Maxing out your credit card, or borrowing up to the credit limit, could also hurt your credit score because a maxed out card affects your credit utilization ratio. Credit utilization ratio -- or amount of available credit you’ve used -- is second only to payment history in importance when it comes to determining your credit score.

Rather than maxing out your card to pay for something costly, getting a personal loan could be a much better approach since now you’ll have a different kind of debt on your credit report that you’re paying back -- and lenders like to see you’ve had different types of credit.

How quickly do you need to make the purchase?

Sometimes you need to make a purchase right away. If that’s the case and you already have a credit card, you may decide to go out and buy the item that day. In this situation, you could always take out a personal loan later and use it to pay back the card if doing so would allow you to reduce your interest rate.

You wouldn’t be able to get same-day funding with a personal loan, as you could by using a card you already have. It often takes time to submit an application, have it processed, and receive your funds. With some lenders it takes a week or longer. While there are personal loan lenders out there who promise funds by the next business day, these quick loans usually carry higher interest rates.

Will the seller accept credit cards?

You’ll also need to consider whether it’s even possible to use a credit card for your purchase. In some cases merchants won’t accept them because of the fees they have to pay when they run the card. Or in some cases, merchants may charge you a processing fee if you pay with credit cards to help defray some of their costs.

If you can’t pay with a credit card, a personal loan is a good alternative because the lender deposits the funds in your bank account. You can pay by cash or check then, since you’ll have the money available to you.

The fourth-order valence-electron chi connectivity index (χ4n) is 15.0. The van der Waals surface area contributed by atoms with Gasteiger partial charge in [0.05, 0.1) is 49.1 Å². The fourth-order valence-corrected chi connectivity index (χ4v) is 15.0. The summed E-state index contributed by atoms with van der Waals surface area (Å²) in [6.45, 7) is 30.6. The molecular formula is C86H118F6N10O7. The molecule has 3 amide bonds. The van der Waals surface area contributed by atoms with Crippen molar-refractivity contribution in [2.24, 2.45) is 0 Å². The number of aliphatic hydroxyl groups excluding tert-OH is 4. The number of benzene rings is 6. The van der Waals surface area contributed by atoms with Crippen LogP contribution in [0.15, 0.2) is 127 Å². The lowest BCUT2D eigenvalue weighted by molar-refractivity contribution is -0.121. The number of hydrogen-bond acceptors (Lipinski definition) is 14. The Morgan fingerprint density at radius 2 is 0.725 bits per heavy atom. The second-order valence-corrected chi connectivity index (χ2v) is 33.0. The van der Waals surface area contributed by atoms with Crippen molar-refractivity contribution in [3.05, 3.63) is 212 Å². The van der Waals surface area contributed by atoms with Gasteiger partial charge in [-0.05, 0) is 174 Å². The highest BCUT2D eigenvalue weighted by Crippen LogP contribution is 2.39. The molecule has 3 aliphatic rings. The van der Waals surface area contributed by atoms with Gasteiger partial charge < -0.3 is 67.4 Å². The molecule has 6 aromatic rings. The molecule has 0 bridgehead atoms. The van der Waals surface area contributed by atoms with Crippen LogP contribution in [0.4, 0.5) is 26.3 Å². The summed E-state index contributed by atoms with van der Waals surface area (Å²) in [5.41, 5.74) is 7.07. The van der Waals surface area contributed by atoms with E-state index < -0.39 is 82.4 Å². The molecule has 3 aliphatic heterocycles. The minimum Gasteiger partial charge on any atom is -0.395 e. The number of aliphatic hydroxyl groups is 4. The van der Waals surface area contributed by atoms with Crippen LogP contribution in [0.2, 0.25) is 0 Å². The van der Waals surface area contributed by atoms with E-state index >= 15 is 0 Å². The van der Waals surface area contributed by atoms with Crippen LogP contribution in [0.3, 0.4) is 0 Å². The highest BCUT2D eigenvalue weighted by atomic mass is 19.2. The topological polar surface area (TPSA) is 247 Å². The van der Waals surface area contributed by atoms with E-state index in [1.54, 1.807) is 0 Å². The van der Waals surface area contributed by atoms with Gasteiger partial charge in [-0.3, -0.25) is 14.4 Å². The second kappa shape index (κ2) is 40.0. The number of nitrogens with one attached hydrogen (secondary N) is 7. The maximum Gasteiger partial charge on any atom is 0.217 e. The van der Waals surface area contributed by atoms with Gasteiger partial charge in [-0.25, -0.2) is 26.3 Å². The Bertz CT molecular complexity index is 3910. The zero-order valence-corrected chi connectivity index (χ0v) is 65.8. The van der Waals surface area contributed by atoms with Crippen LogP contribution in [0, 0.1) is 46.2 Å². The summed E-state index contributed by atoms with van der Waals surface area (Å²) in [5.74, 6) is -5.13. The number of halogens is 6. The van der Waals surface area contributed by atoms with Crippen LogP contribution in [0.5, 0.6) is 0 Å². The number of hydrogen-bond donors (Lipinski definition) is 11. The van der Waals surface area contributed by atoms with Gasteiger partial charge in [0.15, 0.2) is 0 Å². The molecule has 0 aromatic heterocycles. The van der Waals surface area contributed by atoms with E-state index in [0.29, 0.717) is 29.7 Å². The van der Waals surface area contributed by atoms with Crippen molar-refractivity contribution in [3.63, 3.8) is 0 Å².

This can also be helpful when dealing with merchants who offer cash discounts. You could take out a personal loan and use that to pay for your items instead of using a card so you could score that savings.

What’s your repayment timeline?

Finally, you need to consider how long you’re going to be paying back your purchase.

If you’re thinking about using a 0% APR card for 15 months, calculate out what your monthly payment would be to get the loan paid off by the time the promotional rate expires. If you can’t pay off the loan in full by that time, the interest rate will go up a lot. See how much interest you’d end up paying on the balance remaining and compare this to interest paid over the life of a personal loan.

Even if you aren’t using a card with a promotional rate that expires, considering your repayment timeline is still important. Most personal loans have either a three-year or five-year payoff schedule, although some can be repaid in as little as a year and some allow you to stretch out repayment for seven years or longer.

The big benefit of any personal loan, though, is that you’ll have a set payment schedule and know exactly when the debt will be paid off. This isn’t really the case with credit cards where your payoff timeline depends upon how much you decide to pay each month.

If you want to know exactly when you’ll be free of your debt burden, a personal loan is a better way to borrow than a credit card.

Is a credit card or personal loan best for you?

As you can see, lots of different factors go into determining whether it’s best to pay with a credit card or personal loan. Compare the total interest you’ll pay, how fast you need the funds, and whether the seller would prefer you to pay in cash before you decide that putting your purchase on your card is the right way to obtain big items that you need to finance.

Our Research Expert